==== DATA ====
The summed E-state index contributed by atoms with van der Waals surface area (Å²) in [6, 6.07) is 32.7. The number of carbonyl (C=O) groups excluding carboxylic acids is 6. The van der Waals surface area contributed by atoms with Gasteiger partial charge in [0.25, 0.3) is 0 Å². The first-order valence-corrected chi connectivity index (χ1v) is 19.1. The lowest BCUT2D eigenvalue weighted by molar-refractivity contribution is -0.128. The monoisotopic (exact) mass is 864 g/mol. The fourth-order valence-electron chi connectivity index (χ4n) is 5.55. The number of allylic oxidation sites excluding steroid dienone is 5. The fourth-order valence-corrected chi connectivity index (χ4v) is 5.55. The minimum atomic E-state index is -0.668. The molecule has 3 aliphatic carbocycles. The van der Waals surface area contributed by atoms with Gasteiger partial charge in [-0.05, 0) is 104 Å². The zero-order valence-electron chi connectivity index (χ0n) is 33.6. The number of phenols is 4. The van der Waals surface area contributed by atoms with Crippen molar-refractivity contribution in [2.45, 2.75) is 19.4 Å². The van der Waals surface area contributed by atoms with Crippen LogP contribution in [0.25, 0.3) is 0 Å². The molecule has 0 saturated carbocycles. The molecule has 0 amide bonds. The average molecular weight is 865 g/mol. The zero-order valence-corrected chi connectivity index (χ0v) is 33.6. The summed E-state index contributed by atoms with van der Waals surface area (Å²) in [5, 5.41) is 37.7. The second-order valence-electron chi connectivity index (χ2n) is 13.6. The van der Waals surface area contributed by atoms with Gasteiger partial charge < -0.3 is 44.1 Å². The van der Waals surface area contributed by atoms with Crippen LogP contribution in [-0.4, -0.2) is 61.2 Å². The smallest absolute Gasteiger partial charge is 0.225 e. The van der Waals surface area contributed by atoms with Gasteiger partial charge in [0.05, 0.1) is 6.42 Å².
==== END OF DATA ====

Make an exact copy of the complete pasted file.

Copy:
The summed E-state index contributed by atoms with van der Waals surface area (Å²) in [6, 6.07) is 32.7. The number of carbonyl (C=O) groups excluding carboxylic acids is 6. The van der Waals surface area contributed by atoms with Gasteiger partial charge in [0.25, 0.3) is 0 Å². The first-order valence-corrected chi connectivity index (χ1v) is 19.1. The lowest BCUT2D eigenvalue weighted by molar-refractivity contribution is -0.128. The monoisotopic (exact) mass is 864 g/mol. The fourth-order valence-electron chi connectivity index (χ4n) is 5.55. The number of allylic oxidation sites excluding steroid dienone is 5. The fourth-order valence-corrected chi connectivity index (χ4v) is 5.55. The minimum atomic E-state index is -0.668. The molecule has 3 aliphatic carbocycles. The van der Waals surface area contributed by atoms with Gasteiger partial charge in [-0.05, 0) is 104 Å². The zero-order valence-electron chi connectivity index (χ0n) is 33.6. The number of phenols is 4. The van der Waals surface area contributed by atoms with Crippen molar-refractivity contribution in [2.45, 2.75) is 19.4 Å². The van der Waals surface area contributed by atoms with Crippen LogP contribution in [0.25, 0.3) is 0 Å². The molecule has 0 saturated carbocycles. The molecule has 0 amide bonds. The average molecular weight is 865 g/mol. The zero-order valence-corrected chi connectivity index (χ0v) is 33.6. The summed E-state index contributed by atoms with van der Waals surface area (Å²) in [5, 5.41) is 37.7. The second-order valence-electron chi connectivity index (χ2n) is 13.6. The van der Waals surface area contributed by atoms with Gasteiger partial charge < -0.3 is 44.1 Å². The van der Waals surface area contributed by atoms with Crippen LogP contribution in [-0.4, -0.2) is 61.2 Å². The smallest absolute Gasteiger partial charge is 0.225 e. The van der Waals surface area contributed by atoms with Gasteiger partial charge in [0.05, 0.1) is 6.42 Å².